Tuesday, June 10, 2008

Running Pylons on top of PyPy

The next episode of the "Running Real Applications on Top of PyPy" series:

Yesterday, we spend some time with Philip Jenvey on tweaking Pylons and PyPy to cooperate with each other. While doing this we found some pretty obscure details, but in general things went well.

After resolving some issues, we can now run all (72) Pylons tests on top of pypy-c compiled with the following command:

translate.py --gc=hybrid --thread targetpypystandalone --faassen --allworkingmodules --oldstyle

and run some example application. Here is the obligatory screenshot (of course it might be fake, as usual with screenshots). Note: I broke application on purpose to showcase cool debugger, default screen is just boring:

Please note that we run example application without DB access, since we need some more work to get SQLAlchemy run on top of pypy-c together with pysqlite-ctypes. Just one example of an obscure details that sqlalchemy is relying on in the test suite:

class A(object):
  locals()[42] = 98


Update:This is only about new-style classes.

This works on CPython and doesn't on PyPy.

Cheers,
fijal

11 comments:

Martijn Faassen said...

Very good to see this work! This is a a good thing to be trying and hearing it makes me happy.

We're busy working on making Zope 3 run on Jython, which should get make some of our C level dependencies optional. These make a port to PyPy harder as well. Zope 3 libraries have umpteen thousands of tests that can be run, so that should give one some coverage. The libraries come packaged separately too.

The trickiest part would be those bits that depend on the ZODB. Porting the ZODB to PyPy should allow new possibilities, but it'll be hard too, I imagine.

holger krekel said...

Hi Martijn,

in fact having zope3 work with pypy would be very nice. i discussed a bit with Phillip and he suggested to first get zope.interface and zope.component to work, then zope.proxy/zope.security. IIRC my first try with zope.interface yielded 3 failures out of 231 tests. I had to hack the test runner a bit to not rely on GC details - i guess that your work for Jython might imply that as well. What is the best way to follow your Jython work, btw?

best & cheers,
holger

Martijn Faassen said...

The Jython project is a summer of code project. Georgy Berdyshev is the student and is sending messages to jython-dev.

Here was a recent status report:

http://sourceforge.net/mailarchive/forum.php?thread_name=ee8eb53d0806082009g5aec43dbn3da1f35b751cba70%40mail.gmail.com&forum_name=jython-dev

Martijn Faassen said...

I see that the hyperlink to Georgy's report just now got eaten by the comment software. Here it is again, hopefully working this time.

Carl Friedrich Bolz said...

Georgy Berdyshev is lurking in the #pypy channelg (gberdyshev or similar), FWIW.

mike bayer said...

Let's see who entered that line:

4361 pje # This proves SA can handle a class with non-string dict keys
4361 pje locals()[42] = 99 # Don't remove this line!


pje ? Yes. That PJE. Complete with "don't remove this!"....we'll have to see what mr. guru was up to with that one. This test is also only present in the 0.5 branch which hasn't had alpha releases yet.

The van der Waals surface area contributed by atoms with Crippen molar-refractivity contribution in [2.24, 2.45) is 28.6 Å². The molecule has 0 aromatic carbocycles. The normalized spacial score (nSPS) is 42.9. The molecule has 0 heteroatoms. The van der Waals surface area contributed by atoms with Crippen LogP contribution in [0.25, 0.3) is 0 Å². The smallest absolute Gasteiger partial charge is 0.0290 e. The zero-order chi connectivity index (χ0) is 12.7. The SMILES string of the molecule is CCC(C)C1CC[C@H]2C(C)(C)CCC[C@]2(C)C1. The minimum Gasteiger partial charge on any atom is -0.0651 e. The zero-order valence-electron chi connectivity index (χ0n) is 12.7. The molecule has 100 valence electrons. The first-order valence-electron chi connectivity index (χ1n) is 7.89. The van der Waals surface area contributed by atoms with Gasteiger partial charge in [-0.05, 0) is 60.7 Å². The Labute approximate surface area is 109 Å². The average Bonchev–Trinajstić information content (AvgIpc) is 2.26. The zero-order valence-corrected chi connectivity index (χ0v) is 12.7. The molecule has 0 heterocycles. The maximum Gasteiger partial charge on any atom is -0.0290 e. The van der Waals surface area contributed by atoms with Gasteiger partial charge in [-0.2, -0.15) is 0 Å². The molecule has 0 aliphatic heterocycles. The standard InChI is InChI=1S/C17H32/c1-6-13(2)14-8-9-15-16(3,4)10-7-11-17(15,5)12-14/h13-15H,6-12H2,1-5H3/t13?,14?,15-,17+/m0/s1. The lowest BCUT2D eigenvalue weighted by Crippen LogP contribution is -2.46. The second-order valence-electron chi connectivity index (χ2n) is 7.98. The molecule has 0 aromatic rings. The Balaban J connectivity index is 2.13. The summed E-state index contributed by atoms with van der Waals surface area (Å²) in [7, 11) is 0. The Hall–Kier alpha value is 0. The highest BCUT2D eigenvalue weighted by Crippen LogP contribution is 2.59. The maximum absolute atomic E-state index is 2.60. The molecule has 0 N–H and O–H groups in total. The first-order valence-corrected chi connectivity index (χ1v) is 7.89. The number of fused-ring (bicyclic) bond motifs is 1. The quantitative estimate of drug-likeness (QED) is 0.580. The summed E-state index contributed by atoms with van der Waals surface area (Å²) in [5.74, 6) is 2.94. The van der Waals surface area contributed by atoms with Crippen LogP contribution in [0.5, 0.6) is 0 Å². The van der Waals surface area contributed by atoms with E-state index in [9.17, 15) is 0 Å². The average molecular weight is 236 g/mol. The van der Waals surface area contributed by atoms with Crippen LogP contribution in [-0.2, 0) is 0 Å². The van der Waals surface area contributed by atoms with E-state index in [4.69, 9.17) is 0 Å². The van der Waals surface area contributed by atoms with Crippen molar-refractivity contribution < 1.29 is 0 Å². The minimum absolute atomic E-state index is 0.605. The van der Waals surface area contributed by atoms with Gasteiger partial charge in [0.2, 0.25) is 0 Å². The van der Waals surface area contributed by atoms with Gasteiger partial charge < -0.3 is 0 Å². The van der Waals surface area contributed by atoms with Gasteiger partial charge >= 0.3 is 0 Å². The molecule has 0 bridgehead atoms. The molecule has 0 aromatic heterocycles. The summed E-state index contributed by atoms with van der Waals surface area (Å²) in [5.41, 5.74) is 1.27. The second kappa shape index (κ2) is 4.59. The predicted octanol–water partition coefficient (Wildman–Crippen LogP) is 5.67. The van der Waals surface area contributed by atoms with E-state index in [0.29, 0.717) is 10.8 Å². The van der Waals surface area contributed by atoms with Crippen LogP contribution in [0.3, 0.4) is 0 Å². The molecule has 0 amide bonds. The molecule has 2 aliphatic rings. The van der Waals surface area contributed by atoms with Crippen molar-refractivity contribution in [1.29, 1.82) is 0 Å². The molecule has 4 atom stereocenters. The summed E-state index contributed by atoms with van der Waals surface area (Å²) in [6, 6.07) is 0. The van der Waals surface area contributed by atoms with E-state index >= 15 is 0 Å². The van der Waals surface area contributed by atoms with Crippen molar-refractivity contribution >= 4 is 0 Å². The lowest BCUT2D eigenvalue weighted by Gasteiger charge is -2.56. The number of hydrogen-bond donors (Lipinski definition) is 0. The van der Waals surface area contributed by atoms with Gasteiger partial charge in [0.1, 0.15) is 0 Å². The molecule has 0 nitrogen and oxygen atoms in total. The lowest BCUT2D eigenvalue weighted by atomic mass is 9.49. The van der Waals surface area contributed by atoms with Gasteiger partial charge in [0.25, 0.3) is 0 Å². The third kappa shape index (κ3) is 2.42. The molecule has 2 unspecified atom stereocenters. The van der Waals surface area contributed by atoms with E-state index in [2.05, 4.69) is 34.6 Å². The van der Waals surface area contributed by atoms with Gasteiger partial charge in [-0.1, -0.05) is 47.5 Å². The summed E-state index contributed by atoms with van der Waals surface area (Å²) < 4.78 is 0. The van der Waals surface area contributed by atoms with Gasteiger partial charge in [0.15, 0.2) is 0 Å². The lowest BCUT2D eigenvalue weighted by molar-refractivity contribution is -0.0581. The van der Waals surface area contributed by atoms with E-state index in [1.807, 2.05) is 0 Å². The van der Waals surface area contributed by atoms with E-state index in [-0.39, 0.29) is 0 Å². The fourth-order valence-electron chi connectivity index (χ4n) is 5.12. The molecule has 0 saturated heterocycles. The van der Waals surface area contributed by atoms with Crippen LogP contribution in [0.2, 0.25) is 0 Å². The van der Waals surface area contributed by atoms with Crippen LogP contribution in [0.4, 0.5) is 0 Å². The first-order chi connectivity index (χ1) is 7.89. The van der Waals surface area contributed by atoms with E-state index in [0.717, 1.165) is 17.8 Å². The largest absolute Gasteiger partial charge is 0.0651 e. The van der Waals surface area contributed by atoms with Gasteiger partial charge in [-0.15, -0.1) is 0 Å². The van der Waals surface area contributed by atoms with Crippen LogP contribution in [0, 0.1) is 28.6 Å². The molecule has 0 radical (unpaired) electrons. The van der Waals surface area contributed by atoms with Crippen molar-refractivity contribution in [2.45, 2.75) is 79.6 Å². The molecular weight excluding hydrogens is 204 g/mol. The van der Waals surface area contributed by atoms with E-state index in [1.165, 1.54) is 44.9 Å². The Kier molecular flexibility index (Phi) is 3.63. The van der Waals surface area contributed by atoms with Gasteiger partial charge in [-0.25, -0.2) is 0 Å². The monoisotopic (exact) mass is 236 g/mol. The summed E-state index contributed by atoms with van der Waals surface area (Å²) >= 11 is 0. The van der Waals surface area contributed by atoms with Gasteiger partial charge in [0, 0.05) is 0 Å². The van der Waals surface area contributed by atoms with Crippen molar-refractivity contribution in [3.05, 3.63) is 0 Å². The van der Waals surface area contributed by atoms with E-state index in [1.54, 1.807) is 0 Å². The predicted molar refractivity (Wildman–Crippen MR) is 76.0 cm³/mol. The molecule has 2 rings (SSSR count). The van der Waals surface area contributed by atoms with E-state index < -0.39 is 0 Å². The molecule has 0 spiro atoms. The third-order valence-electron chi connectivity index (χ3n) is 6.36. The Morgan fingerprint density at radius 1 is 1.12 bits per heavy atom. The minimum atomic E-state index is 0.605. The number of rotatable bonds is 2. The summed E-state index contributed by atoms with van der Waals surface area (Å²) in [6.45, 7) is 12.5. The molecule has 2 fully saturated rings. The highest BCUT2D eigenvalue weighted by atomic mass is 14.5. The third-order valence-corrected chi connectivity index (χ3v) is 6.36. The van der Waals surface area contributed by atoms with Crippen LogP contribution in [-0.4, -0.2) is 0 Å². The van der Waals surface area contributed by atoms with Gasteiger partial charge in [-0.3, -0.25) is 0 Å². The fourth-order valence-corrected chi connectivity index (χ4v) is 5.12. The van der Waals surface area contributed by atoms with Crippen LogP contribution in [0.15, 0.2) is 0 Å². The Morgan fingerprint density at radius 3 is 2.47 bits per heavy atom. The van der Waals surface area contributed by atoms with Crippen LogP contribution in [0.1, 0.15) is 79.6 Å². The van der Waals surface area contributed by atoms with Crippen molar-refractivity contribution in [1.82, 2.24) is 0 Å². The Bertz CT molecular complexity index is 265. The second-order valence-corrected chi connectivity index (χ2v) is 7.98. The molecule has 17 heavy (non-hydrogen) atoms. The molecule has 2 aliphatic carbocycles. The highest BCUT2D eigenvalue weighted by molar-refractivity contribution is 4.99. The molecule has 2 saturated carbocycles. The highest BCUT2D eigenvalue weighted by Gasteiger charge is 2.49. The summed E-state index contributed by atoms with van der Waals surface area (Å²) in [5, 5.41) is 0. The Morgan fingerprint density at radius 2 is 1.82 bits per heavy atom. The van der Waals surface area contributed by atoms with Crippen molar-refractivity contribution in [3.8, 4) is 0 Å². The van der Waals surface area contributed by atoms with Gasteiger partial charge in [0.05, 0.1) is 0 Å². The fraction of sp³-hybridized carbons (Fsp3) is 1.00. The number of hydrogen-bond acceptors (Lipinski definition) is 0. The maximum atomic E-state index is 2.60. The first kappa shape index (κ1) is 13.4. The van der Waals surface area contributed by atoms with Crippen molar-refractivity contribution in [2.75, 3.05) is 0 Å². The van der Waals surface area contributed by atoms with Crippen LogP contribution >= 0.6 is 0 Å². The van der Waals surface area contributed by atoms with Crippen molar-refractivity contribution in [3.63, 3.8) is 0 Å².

Would love to hear some other examples of "obscure details" the test suite is relying upon...my guess would be extremely few or none besides this one example.

PJE said...

It tests that SQLAlchemy isn't depending on class dictionaries containing only string keys.

Unfortunately, this makes the test then depend on the ability to have non-string keys in the class dictionary. ;-)

The test is to ensure that SQLAlchemy will be able to map objects whose *classes* have AddOns defined.

By the way, as of PEP 3115, the locals() of a class can be an arbitrary object, so making compile-time assumptions about what *can't* be done with a class' locals() is probably not a good idea.

Also, as of every existing version of Python>=2.2, a metaclass may add non-dictionary keys to the class dictionary during class.__new__. So, it has never been a valid assumption that class __dict__ keys *must* be strings. If PyPy is relying on that, it is already broken, IMO.

Carl Friedrich Bolz said...

PJE: What you say is mostly beside the point. PyPy has no problem at all with non-string keys in (old-style) class dicts. The point is more that locals() cannot be used to assign things to this dictionary, see the docs:

"locals()
Update and return a dictionary representing the current local symbol table. Warning: The contents of this dictionary should not be modified; changes may not affect the values of local variables used by the interpreter."

PJE said...

Well, if you plan on supporting, say, Zope or Twisted, you'll need to support modifying class-body frame locals.

There really isn't any point to optimizing them, not only due to PEP 3115, but also due to pre-3115 metaclasses. (And just the fact that most programs don't execute a lot of class suites in tight loops...)

Martijn Faassen said...

Zope does things like:

frame = sys.getframe(1)
frame.f_locals['foo'] = bar

It does this to make zope.interface.implements() work, among other things. This allows you to the following:

# IFoo is actually an instance, not a
# class
class IFoo(zope.interface.Interface):
  pass

class Myclass:
  # stuffs information in the class
  zope.interface.implements(IFoo)

The martian library (which Grok uses) actually generates this into its directive construct.

Some of this stuff could become class decorators in the future, I imagine, but we're stuck supporting this future for the forseeable future as well.

Martijn Faassen said...

I didn't "generates this", but "generalizes this". I think PJE's PEAK library also has stuff for this ("class advisors").